Ignore earnings -- own Intel for the long haul
Dismal conditions in the PC market are hobbling the world's largest semiconductor maker. But Intel is making the investments it needs to excel in other markets.
By Joseph Hogue
Companies must spend money to make money -- at least, that's what many investors believe.
The market has long followed research and development (R&D) and capital expenditures (or capex, for short) with the idea that companies making investments in these areas will see huge payoffs in revenue somewhere down the line.
When the increase in capex works out, investors are rewarded. The issue is that the market has a problem with timing the jump in future revenue. When the stock price bounces too early and the revenue is not there to support it, then shares retreat downward.
One major tech company is waiting for its recent R&D investments to pay off. I'm talking about Intel (INTC), the world's largest maker of computer chips.
The Santa Clara, Calif, company today reiterated its sales and margin forecasts for this year, even as first-quarter PC sales slipped nearly 14% from a year ago. Intel also met analyst estimates for its most-recent quarter, though the forecasts had been dimmed by ongoing weakness in PC sales.
Short-term pain, long-term gain
Back in September, I argued that a 4.2% dividend yield and the cheapest valuation in a decade made Intel a huge "buy." Although the company has continued to encounter short-term weakness, the potential I've outlined still applies.
Intel said it would have $13 billion in capex this year, an 18% increase over 2012 and well above the Street's estimates of $8 billion. Capital expenditures are taken off of income in the quarter they occur instead of being held on the balance sheet as an asset, meaning that the increase in Intel's capex will probably lead to lower 2013 earnings than originally expected.
Shares have been volatile through April, when the R&D myth started to take hold and the stock popped upward 6% on positive expectations for the first-quarter report.
The problem is that higher revenues will probably lag behind investor expectations considerably, and the shares could suffer in the interim. The mix of spending for this year is shifting to equipment, which has a longer development cycle and probably won't see a payoff until 2014 or 2015.
In February, Intel said it would begin production of configurable chips for Altera (ALTR). The project marks a significant departure from Intel's business model as a designer of proprietary chips to a high-end chip foundry for customers. The project carries significant scale in production, something Intel is capable of doing, but lower margins on pricing.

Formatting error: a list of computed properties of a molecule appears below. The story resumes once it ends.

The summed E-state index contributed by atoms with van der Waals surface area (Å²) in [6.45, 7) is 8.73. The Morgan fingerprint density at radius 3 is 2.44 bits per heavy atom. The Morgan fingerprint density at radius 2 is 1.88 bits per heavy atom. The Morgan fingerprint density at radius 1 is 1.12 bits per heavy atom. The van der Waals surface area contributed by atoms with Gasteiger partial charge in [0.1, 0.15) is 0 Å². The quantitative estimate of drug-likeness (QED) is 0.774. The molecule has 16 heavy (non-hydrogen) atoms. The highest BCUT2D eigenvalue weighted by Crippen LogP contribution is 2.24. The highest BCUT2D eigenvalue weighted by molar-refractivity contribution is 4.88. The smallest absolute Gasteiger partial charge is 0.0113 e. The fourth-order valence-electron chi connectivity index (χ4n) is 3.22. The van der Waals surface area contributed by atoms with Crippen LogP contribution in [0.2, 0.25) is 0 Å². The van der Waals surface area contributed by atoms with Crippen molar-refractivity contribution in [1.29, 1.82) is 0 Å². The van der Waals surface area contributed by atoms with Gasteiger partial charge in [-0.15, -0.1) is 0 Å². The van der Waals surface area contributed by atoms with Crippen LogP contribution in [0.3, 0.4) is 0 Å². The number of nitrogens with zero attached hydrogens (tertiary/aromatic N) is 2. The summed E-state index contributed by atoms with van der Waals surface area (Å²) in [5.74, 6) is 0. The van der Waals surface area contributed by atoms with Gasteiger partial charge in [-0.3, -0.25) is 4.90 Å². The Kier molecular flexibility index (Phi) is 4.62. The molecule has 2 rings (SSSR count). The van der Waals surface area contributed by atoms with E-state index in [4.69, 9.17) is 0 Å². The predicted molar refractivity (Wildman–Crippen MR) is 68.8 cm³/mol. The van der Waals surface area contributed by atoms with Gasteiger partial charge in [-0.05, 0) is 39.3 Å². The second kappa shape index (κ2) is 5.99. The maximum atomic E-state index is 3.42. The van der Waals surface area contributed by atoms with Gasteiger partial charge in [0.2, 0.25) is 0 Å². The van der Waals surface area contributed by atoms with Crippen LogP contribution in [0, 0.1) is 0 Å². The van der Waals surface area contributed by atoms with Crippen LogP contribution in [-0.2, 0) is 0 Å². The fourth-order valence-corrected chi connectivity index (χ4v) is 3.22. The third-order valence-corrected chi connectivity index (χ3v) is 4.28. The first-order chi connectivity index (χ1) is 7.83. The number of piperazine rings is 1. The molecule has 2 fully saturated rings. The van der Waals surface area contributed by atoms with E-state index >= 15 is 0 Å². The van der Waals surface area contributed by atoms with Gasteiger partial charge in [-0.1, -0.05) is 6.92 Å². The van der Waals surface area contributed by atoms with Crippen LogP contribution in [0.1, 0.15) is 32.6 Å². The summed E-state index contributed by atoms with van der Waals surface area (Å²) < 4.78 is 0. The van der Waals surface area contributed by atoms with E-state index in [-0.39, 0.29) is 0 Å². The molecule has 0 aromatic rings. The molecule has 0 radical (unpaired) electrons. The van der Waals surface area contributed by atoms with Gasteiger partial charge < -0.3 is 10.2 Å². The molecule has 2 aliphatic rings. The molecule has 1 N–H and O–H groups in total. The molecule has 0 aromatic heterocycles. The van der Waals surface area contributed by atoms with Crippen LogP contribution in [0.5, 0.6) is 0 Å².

Investors have been positive on the deal, not because it will add much near-term income, but because it could lead to a foundry deal with Apple (AAPL). The foundry deal with Altera has a fairly long development cycle, so a payoff in the form of an agreement with Apple could be more than a year away.
So what does it mean for investors?
The short-term question really is: Have the increase in expenses and lower margins been built into Intel's stock price?
Investors see the Altera project as an opportunity for a deal with Apple, but they may not realize the implications of the current quarter's higher capex or the time it may take Intel to prove its foundry business. While the new line may eventually lead to a relationship with larger buyers like Apple, it is likely to be a money pit in the short term.
Long-term investors can feel comfortable with the 4.2% yield as they wait for a turnaround. Short-term investors may want to wait a few months. Intel has historically held about one year's worth of capital expenditures in cash on its balance sheet. It had $8.5 billion in cash at the end of the fourth quarter, so it will probably be adding to cash in this quarter. This means that while the dividend is almost certainly safe, Intel might not buy back as many shares as usual.
Intel is expected to post a 23% decline in earnings per share compared with the first quarter of 2012. Based on its history, Intel should have no problem beating the EPS estimate, but investors could still be disappointed if there is no guidance on the mobile or tablet businesses or a lack of progress in the search for a new CEO to replace departing chief executive Paul Otellini.
Risks to consider: Intel is considerably underpriced and underappreciated relative to its lead in chips and future cash flow projections. Waiting to buy because of near-term weakness risks missing out on a big move to the upside on a positive headline, but long-term profits should still be available without the risk of a near-term drop.
Action to take: While I still like Intel's prospects in the long run, investors may be in for a rude awakening when Intel reports first- and second-quarter earnings that show significantly higher expenses and lower margins without any guidance on higher incremental revenues.
Joseph Hogue owns shares of Intel.
More from StreetAuthority
No discussion of Intel's past flubs in new ventures?
No discussion of the fact that processors prices have been dropping throughout the 2000's?
No discussion of competition from AMD in processors?
No discussion of competition from other manufacturers in other types of chips?
You're not only asking us to ignore earnings, you're asking us to ignore everything!
" probably won't see a payoff until 2014 or 2015."
2012 eps and consensus analyst earnings/share projections:
2014 appears out.
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